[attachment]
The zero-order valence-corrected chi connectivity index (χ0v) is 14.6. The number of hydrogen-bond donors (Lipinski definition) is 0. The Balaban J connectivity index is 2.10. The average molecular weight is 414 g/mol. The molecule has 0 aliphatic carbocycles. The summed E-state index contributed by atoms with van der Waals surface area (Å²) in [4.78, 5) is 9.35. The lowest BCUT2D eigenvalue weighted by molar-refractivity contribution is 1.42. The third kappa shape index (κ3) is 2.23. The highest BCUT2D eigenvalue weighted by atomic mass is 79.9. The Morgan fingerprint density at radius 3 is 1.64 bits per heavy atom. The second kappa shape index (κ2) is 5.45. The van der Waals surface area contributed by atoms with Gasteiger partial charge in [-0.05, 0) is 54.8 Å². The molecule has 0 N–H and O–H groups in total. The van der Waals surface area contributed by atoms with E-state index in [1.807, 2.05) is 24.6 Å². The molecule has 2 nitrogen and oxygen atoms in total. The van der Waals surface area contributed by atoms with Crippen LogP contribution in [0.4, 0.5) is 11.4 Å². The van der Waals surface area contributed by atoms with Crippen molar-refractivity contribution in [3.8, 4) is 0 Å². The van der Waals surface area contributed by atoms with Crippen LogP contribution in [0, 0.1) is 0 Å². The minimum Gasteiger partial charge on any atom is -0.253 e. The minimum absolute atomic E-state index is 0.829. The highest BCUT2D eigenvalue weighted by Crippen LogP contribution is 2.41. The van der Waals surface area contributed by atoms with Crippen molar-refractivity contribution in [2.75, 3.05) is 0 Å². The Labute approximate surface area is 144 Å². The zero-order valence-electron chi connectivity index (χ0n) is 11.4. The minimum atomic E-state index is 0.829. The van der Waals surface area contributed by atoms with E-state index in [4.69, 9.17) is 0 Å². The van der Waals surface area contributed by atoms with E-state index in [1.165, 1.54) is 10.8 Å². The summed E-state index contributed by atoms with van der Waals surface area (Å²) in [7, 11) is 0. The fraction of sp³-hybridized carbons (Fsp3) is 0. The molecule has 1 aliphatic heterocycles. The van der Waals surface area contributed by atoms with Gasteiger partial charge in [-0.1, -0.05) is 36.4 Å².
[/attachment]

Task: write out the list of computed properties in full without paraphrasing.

The zero-order valence-corrected chi connectivity index (χ0v) is 14.6. The number of hydrogen-bond donors (Lipinski definition) is 0. The Balaban J connectivity index is 2.10. The average molecular weight is 414 g/mol. The molecule has 0 aliphatic carbocycles. The summed E-state index contributed by atoms with van der Waals surface area (Å²) in [4.78, 5) is 9.35. The lowest BCUT2D eigenvalue weighted by molar-refractivity contribution is 1.42. The third kappa shape index (κ3) is 2.23. The highest BCUT2D eigenvalue weighted by atomic mass is 79.9. The Morgan fingerprint density at radius 3 is 1.64 bits per heavy atom. The second kappa shape index (κ2) is 5.45. The van der Waals surface area contributed by atoms with Gasteiger partial charge in [-0.05, 0) is 54.8 Å². The molecule has 0 N–H and O–H groups in total. The van der Waals surface area contributed by atoms with E-state index in [1.807, 2.05) is 24.6 Å². The molecule has 2 nitrogen and oxygen atoms in total. The van der Waals surface area contributed by atoms with Crippen LogP contribution in [0.4, 0.5) is 11.4 Å². The van der Waals surface area contributed by atoms with Crippen molar-refractivity contribution in [3.8, 4) is 0 Å². The van der Waals surface area contributed by atoms with Crippen LogP contribution in [0, 0.1) is 0 Å². The minimum Gasteiger partial charge on any atom is -0.253 e. The minimum absolute atomic E-state index is 0.829. The highest BCUT2D eigenvalue weighted by Crippen LogP contribution is 2.41. The van der Waals surface area contributed by atoms with Crippen molar-refractivity contribution in [2.75, 3.05) is 0 Å². The Labute approximate surface area is 144 Å². The zero-order valence-electron chi connectivity index (χ0n) is 11.4. The minimum atomic E-state index is 0.829. The van der Waals surface area contributed by atoms with E-state index in [4.69, 9.17) is 0 Å². The van der Waals surface area contributed by atoms with E-state index in [1.165, 1.54) is 10.8 Å². The summed E-state index contributed by atoms with van der Waals surface area (Å²) in [7, 11) is 0. The fraction of sp³-hybridized carbons (Fsp3) is 0. The molecule has 1 aliphatic heterocycles. The van der Waals surface area contributed by atoms with Gasteiger partial charge in [-0.1, -0.05) is 36.4 Å².